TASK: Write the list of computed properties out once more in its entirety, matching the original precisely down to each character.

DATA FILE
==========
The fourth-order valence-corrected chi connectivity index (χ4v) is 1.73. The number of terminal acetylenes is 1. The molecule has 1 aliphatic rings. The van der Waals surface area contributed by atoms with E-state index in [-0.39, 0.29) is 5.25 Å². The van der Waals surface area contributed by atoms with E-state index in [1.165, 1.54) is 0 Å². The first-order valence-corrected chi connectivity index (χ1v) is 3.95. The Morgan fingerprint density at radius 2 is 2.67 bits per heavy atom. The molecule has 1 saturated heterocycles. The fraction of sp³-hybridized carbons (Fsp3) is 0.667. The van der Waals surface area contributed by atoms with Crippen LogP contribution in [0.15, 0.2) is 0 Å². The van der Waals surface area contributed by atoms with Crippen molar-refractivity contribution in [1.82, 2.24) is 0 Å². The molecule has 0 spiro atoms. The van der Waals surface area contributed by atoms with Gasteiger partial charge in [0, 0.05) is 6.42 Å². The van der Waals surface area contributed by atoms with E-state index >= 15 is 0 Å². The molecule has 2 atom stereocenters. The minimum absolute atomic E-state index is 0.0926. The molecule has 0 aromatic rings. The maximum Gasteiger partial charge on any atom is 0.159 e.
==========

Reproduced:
The fourth-order valence-corrected chi connectivity index (χ4v) is 1.73. The number of terminal acetylenes is 1. The molecule has 1 aliphatic rings. The van der Waals surface area contributed by atoms with E-state index in [-0.39, 0.29) is 5.25 Å². The van der Waals surface area contributed by atoms with E-state index in [1.165, 1.54) is 0 Å². The first-order valence-corrected chi connectivity index (χ1v) is 3.95. The Morgan fingerprint density at radius 2 is 2.67 bits per heavy atom. The molecule has 1 saturated heterocycles. The fraction of sp³-hybridized carbons (Fsp3) is 0.667. The van der Waals surface area contributed by atoms with Crippen LogP contribution in [0.15, 0.2) is 0 Å². The van der Waals surface area contributed by atoms with Crippen molar-refractivity contribution in [1.82, 2.24) is 0 Å². The molecule has 0 spiro atoms. The van der Waals surface area contributed by atoms with Gasteiger partial charge in [0, 0.05) is 6.42 Å². The van der Waals surface area contributed by atoms with E-state index >= 15 is 0 Å². The molecule has 2 atom stereocenters. The minimum absolute atomic E-state index is 0.0926. The molecule has 0 aromatic rings. The maximum Gasteiger partial charge on any atom is 0.159 e.